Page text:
By Daniel Lang - Managing Director
Picture credit: Transport NSW
You can find people with their nose out of joint over the state of their public transport and trains in just about every major city in the world and Sydney is certainly no different, but with the latest string of issues, fixing the city's transport infrastructure could well be the biggest talking point of the upcoming March election.
As news of major delays and cancellations began circulating early on Monday morning, no doubt bringing with it the familiar feeling of dread that frequent users of Sydney's train network know so well, key powerbrokers at ALP headquarters were putting the final touches on a catchy plan.
Right now, it's still pretty thin on detail, but if Luke Foley and his team can deliver a solution to wringing better performance out of Sydney's aging train network, they're likely to have a half a foot through the door and be in government when the ballots are counted in March next year.
Foley's plan, for what it's worth, is to offer full fare refunds to any commuter who suffers an "avoidable" delay of 30 minutes or more and while the sitting LNP government rubbished the suggestion, it's a likely vote-grabbing move.
For too long Sydney, the biggest and (my bias aside) best city in the country has been plagued by a substandard and mismanaged transport system and if the idea of financial penalties to those in charge are the only way to improve the performance, then I'm all for it.
What actually constitutes an "avoidable delay" remains to be fully fleshed out, but Foley targeted driver shortages, mechanical breakdowns and other events that are the fault of the rail system, whatever they might be.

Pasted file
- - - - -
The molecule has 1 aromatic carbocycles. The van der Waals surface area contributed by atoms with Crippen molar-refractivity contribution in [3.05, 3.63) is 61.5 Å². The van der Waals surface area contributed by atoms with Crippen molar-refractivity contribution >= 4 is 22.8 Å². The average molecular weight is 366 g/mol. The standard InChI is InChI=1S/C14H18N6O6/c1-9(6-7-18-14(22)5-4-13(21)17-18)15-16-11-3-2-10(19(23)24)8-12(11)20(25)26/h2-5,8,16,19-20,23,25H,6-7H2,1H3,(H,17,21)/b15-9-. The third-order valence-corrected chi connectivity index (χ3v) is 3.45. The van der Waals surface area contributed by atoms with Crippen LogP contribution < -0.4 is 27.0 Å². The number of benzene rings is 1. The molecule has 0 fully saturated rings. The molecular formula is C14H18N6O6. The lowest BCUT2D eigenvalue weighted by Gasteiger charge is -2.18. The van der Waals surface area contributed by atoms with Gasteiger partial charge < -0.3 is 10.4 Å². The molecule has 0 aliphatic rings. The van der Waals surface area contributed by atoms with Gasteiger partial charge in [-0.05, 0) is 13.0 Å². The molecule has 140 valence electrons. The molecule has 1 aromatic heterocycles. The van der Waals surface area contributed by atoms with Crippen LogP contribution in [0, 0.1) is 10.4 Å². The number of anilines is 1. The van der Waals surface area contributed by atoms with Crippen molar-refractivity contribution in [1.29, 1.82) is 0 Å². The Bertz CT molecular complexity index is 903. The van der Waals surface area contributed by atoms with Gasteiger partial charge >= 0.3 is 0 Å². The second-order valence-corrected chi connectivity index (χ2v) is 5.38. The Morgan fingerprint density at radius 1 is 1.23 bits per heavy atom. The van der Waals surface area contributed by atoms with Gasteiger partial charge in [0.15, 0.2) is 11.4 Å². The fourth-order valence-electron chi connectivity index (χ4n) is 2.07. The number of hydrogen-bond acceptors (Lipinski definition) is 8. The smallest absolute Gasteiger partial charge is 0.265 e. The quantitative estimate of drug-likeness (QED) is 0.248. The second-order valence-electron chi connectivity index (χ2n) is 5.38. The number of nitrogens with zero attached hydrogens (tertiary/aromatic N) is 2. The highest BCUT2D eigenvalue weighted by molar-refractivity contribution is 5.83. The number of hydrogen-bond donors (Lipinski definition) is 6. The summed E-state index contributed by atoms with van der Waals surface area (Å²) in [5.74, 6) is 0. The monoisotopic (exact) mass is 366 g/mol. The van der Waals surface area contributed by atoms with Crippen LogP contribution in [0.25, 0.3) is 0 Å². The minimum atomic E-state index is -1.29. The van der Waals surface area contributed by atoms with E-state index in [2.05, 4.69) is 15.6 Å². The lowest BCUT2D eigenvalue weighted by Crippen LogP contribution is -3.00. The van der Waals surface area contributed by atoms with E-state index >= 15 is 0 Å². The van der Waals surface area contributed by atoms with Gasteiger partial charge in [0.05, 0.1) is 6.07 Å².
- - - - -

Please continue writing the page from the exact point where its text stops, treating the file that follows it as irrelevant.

The latest round of dramas faced by commuters on Monday came about in the wake of some adverse weather and a rush of sickies from drivers and support staff, leaving the network threadbare on the busiest commuting day of the week.
Authorities touted it as an "operational issue" but the frequency with which Sydney's notorious train network grinds to a halt is making the issue a key sticking point between the sitting government of Gladys Berejiklian and Foley's ALP opposition.
In fact, the Premier did say she was open to Opal card refunds on their end as well, but provided no plan or commitment of any kind.
Despite no official costings from the Parliamentary Budget Office, Foley estimated his plan would cost $5-6 million over a four-year period and said, if elected, his government would bear the cost because "there's just no incentive on the people running the railways to do better."
On behalf of the government, Transport Minister Andrew Constance lashed out at Foley's plan, labeling it "impossible" and claiming it would cost more than $100 million in technological upgrades to the existing system to be achievable.
"This so-called policy shows just how out-of-touch and unfit for office Luke Foley is," he fumed.
The current system involves users 'tapping on' and 'tapping off' at each station and does not monitor exactly which train a commuter gets on, so there would need to be serious questions asked of Luke Foley and the ALP about how they'd plan to achieve full refunds without resorting to asking each commuter to mail in receipts or requests online.
For her part, shadow transport spokewoman Jodi McKay said the current system was already designed to handle refunds to commuters.
She painted an interesting picture for frustrated commuters, talking about a 28-day window for those affected to apply for a refund online and confirming the ALP's plan would call on the involvement of IPART, the independent pricing regulator.
Could this be yet another case of an opposition throwing up fanciful, pie-in-the-sky ideas to take pot-shots at the sitting government over a contentious issue, or could the ALP be a little more in touch with the frustration of Sydney's commuters?
Only time will tell.